02/20/2018 10:57 EST | Updated 02/20/2018 10:57 EST

Ontario Minimum Wage Hike Not Behind Job Losses, Scotiabank Study Finds

Though the losses were steep, they weren’t where they should have been if they had been caused by a minimum wage hike.

The Canadian Press/Lars Hagberg
Ontario's Premier Kathleen Wynne speaks at town hall Q&A at Queen's University in Kingston, Ont., Wed. Feb. 14. There is "little evidence" that the minimum wage hike Wynne's government introduced last month is behind the province's steep job losses, Scotiabank says.

Ever since news landed that Canada, and specifically Ontario, suffered major job losses in January, speculation has been rife that the province's substantial minimum wage hike was at least partly to blame.

But a new analysis from Scotiabank finds there isn't much to back up the notion that the wage hike pushed Ontario's job market off a cliff in the first month of 2018.

"There is little evidence to suggest that the 51,000 job losses in Ontario in January can be attributed to the New Year's Day increase in the provincial minimum wage," economist Juan Manuel Herrera wrote in a client note.

Watch: Protesters denounce Tim Hortons franchisees' response to minimum wage hike

Though the job losses were steep, they weren't where they should have been if they had been caused by a minimum wage hike.

Herrera noted that job losses were not concentrated in low-paying positions. The lowest-paying sector— food services and accommodation— actually saw an uptick in hiring of 2,200 positions. Meanwhile, the highest paying non-government sector — professional, scientific and technical services — saw the steepest drop in employment, down 2.1 per cent in a month.

Total hours worked fell from December to January, Herrera noted, but that's normal for this time of year, and the decline in hours is actually less than the average over the past 10 years. It's also less than other provinces experienced.

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But that doesn't necessarily mean there won't be any impact from the wage hike going forward, Herrera cautioned.

"While the January 1 increase was announced more than half a year prior to implementation, employers in the province may take several months to assess its impact on their bottom lines," he wrote.

Ontario hiked its minimum wage to $14 an hour from $11.60 at the start of January. The Liberal government is planning another hike to $15 an hour next year.

People leaving workforce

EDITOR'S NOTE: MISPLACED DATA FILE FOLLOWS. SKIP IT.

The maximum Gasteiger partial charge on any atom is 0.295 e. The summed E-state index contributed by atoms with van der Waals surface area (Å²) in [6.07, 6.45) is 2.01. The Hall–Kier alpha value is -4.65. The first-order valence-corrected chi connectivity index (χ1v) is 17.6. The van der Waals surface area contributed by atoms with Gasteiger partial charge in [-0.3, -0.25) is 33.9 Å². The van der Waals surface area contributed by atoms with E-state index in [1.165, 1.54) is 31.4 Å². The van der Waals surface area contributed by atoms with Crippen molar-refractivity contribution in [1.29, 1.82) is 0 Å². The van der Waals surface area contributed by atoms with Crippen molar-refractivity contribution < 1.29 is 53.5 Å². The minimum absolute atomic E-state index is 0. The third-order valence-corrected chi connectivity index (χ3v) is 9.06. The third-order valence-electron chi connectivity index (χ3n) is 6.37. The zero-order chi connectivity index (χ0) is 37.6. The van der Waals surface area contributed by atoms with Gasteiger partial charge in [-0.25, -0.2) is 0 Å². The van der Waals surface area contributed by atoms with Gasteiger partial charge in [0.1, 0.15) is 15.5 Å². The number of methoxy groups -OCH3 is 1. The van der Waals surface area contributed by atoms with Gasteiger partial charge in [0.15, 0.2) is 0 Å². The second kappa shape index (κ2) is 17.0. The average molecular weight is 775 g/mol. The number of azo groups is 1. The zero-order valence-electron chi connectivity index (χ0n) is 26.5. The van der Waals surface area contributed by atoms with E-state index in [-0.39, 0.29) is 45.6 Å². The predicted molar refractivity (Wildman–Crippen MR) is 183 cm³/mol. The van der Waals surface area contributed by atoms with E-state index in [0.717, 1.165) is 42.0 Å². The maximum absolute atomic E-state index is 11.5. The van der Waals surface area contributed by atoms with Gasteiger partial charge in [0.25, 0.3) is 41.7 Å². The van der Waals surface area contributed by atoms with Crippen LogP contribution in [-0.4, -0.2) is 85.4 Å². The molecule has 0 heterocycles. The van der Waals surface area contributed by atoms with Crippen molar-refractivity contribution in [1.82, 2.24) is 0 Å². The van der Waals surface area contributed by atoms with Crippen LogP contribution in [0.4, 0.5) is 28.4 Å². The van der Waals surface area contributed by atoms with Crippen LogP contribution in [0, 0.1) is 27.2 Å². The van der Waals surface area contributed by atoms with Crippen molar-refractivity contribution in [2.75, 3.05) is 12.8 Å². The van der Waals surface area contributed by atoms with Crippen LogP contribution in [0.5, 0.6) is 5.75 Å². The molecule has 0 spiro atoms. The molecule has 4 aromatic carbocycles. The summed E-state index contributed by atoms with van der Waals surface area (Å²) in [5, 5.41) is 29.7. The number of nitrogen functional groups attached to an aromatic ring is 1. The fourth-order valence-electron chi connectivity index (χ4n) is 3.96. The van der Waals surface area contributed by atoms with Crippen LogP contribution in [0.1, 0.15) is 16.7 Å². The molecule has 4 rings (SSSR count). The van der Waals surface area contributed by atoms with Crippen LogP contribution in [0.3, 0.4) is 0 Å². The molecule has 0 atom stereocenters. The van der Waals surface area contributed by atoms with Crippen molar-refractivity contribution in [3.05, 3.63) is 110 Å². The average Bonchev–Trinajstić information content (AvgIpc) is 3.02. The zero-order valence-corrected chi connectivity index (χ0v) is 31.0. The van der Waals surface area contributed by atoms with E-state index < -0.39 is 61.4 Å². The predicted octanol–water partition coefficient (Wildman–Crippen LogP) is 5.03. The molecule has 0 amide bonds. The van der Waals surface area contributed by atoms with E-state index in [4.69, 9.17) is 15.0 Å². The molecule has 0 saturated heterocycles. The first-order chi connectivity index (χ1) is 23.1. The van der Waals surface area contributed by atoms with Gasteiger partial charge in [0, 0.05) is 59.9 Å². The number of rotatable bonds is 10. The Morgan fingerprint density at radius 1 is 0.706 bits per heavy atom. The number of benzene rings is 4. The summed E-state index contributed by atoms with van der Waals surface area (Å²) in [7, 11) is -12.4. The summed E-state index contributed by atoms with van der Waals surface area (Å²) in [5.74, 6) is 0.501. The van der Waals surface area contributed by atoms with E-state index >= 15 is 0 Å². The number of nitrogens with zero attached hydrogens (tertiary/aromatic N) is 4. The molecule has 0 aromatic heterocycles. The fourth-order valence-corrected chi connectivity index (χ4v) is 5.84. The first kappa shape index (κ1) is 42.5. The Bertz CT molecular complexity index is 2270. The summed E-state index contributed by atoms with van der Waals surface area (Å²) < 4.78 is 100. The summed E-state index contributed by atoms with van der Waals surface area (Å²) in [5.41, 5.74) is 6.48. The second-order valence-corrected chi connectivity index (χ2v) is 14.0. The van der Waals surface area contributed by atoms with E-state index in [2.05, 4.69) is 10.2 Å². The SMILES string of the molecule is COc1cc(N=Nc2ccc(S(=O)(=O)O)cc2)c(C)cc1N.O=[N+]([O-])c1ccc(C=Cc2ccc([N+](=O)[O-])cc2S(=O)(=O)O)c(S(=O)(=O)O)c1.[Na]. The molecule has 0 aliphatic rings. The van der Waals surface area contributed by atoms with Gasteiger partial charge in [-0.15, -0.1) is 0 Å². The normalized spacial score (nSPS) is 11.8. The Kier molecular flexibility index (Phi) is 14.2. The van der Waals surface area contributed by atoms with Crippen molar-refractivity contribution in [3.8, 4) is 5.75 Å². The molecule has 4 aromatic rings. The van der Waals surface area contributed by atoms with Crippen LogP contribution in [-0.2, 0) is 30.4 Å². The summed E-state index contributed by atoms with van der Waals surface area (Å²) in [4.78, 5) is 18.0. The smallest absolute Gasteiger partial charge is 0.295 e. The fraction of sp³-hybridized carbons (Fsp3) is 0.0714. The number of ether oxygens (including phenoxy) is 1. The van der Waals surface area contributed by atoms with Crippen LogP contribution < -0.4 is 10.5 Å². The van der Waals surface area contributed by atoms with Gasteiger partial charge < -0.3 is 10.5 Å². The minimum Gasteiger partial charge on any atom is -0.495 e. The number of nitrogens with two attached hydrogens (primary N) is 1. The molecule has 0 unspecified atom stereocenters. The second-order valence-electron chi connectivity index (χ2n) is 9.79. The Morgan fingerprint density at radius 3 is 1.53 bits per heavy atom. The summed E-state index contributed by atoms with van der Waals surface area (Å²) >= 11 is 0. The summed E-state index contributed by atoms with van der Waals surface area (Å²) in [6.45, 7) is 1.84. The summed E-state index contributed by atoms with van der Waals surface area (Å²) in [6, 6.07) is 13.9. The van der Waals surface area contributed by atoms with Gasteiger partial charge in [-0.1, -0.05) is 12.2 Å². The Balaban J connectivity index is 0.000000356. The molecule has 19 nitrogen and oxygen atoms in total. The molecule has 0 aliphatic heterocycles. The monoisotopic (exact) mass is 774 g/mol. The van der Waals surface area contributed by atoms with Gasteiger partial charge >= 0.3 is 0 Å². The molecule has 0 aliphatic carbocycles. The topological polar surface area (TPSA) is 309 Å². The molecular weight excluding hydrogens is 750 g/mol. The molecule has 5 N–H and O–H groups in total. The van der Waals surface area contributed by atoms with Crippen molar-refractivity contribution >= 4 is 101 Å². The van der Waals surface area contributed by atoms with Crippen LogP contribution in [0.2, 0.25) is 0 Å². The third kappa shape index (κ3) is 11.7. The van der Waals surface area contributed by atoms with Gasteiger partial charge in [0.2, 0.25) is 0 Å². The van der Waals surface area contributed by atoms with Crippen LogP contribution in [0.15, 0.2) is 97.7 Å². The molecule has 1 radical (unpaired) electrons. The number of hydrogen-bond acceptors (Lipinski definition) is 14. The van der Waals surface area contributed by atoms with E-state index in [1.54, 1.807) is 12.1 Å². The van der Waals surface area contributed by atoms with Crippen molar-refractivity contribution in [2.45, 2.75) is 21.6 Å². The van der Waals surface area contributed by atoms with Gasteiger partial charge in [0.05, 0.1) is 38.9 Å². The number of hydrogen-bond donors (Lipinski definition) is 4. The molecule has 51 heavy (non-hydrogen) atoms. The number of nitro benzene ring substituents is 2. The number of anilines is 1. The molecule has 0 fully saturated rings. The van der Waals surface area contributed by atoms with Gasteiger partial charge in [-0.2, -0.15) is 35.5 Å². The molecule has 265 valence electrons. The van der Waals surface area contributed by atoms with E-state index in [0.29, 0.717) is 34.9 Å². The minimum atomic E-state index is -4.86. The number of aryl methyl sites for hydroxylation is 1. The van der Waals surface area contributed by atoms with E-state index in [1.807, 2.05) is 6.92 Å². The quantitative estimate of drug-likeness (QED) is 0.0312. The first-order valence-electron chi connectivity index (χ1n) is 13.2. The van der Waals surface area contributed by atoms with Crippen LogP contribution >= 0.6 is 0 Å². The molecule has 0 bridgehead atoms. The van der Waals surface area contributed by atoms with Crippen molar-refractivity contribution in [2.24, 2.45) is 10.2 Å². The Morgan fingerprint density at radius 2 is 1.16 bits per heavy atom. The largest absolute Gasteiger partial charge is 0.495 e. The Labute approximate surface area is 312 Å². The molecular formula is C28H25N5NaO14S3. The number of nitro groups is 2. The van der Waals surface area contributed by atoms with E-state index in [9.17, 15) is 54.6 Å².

Since the hike, there have been news reports of businesses cutting staff or work hours in response to the wage hikes. And indeed the province's own Financial Accountability Office predicted a net loss of some 50,000 jobs as a result of the successive wage hikes to $15 an hour.

But in many ways, the minimum wage doesn't seem to have yet made its impact felt in the economy. For one thing, a higher minimum wage is supposed to attract more people into the labour force, but Ontario saw 55,000 people leave its labour force in January, including a fairly large number of youth aged 20 to 24.

That's the reason why its unemployment rate didn't spike despite the large job losses. It actually fell to 5.5 per cent in January, from 5.6 per cent in December.

Not necessarily the start of a downturn

The fact that Ontario's job losses weren't limited to areas impacted by the minimum wage hike suggests that maybe something else is behind the decrease. So is Ontario moving into an economic downturn?

Not necessarily, economists say. For one thing, one month's worth of data is hardly a trend, especially since StatsCan's Labour Force Survey has a fairly large margin of error of 55,000 jobs.

"Rather than signaling the start of an economic downturn, the 88,000 drop in (nationwide) employment in January simply casts doubt" on the Labour Force Survey, CIBC Capital Markets chief economist Avery Shenfeld wrote in a client note.

Given that the previous two months saw outsized job gains, the the large drop could simply be statistical "noise" compensating for the unlikely increase in employment in earlier months.

"Average the last three surveys, and we're left with employment growing at a roughly 20,000 monthly pace from October to January, which seems much more reflective of the state of the economy," he wrote.

Like Scotiabank's Herrera, Shenfeld noted that a significant number of people chose to leave the workforce in January.

"Recessions don't start with people deciding to stay home, they start with companies sending them home," Shenfeld wrote.

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